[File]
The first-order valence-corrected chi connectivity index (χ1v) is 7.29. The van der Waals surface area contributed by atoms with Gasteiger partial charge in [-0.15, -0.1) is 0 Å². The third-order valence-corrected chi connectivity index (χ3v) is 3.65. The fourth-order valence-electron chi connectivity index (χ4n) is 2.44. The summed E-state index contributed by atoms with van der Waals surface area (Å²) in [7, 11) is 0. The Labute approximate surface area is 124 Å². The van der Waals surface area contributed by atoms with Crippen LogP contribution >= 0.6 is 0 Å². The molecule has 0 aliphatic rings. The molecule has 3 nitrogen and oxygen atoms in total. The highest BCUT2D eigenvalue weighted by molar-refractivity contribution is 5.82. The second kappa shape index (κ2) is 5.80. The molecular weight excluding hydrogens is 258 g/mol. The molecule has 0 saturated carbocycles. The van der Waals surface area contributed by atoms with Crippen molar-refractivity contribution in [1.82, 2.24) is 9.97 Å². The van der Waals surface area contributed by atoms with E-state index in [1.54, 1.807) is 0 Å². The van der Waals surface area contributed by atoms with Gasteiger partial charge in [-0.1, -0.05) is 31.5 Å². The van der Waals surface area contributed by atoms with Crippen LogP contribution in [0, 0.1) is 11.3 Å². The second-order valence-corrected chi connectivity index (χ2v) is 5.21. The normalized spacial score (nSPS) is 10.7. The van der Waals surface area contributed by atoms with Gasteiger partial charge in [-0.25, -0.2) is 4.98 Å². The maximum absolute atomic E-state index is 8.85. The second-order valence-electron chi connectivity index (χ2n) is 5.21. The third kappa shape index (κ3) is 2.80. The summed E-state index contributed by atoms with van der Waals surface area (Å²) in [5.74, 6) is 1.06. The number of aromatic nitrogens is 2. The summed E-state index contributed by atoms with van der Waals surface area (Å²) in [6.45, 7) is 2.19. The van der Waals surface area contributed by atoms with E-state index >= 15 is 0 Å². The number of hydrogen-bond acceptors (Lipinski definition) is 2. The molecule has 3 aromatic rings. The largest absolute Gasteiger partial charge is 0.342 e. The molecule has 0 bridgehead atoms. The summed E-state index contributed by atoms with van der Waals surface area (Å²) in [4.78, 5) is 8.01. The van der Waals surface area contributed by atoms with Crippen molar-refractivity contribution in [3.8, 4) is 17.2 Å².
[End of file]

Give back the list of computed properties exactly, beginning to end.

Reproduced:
The first-order valence-corrected chi connectivity index (χ1v) is 7.29. The van der Waals surface area contributed by atoms with Gasteiger partial charge in [-0.15, -0.1) is 0 Å². The third-order valence-corrected chi connectivity index (χ3v) is 3.65. The fourth-order valence-electron chi connectivity index (χ4n) is 2.44. The summed E-state index contributed by atoms with van der Waals surface area (Å²) in [7, 11) is 0. The Labute approximate surface area is 124 Å². The van der Waals surface area contributed by atoms with Crippen LogP contribution >= 0.6 is 0 Å². The molecule has 0 aliphatic rings. The molecule has 3 nitrogen and oxygen atoms in total. The highest BCUT2D eigenvalue weighted by molar-refractivity contribution is 5.82. The second kappa shape index (κ2) is 5.80. The molecular weight excluding hydrogens is 258 g/mol. The molecule has 0 saturated carbocycles. The van der Waals surface area contributed by atoms with Crippen molar-refractivity contribution in [1.82, 2.24) is 9.97 Å². The van der Waals surface area contributed by atoms with E-state index in [1.54, 1.807) is 0 Å². The van der Waals surface area contributed by atoms with Gasteiger partial charge in [-0.1, -0.05) is 31.5 Å². The van der Waals surface area contributed by atoms with Crippen LogP contribution in [0, 0.1) is 11.3 Å². The second-order valence-corrected chi connectivity index (χ2v) is 5.21. The normalized spacial score (nSPS) is 10.7. The van der Waals surface area contributed by atoms with Gasteiger partial charge in [-0.25, -0.2) is 4.98 Å². The maximum absolute atomic E-state index is 8.85. The second-order valence-electron chi connectivity index (χ2n) is 5.21. The third kappa shape index (κ3) is 2.80. The summed E-state index contributed by atoms with van der Waals surface area (Å²) in [5.74, 6) is 1.06. The number of aromatic nitrogens is 2. The summed E-state index contributed by atoms with van der Waals surface area (Å²) in [6.45, 7) is 2.19. The van der Waals surface area contributed by atoms with E-state index >= 15 is 0 Å². The number of hydrogen-bond acceptors (Lipinski definition) is 2. The molecule has 3 aromatic rings. The largest absolute Gasteiger partial charge is 0.342 e. The molecule has 0 bridgehead atoms. The summed E-state index contributed by atoms with van der Waals surface area (Å²) in [4.78, 5) is 8.01. The van der Waals surface area contributed by atoms with Crippen molar-refractivity contribution in [3.8, 4) is 17.2 Å².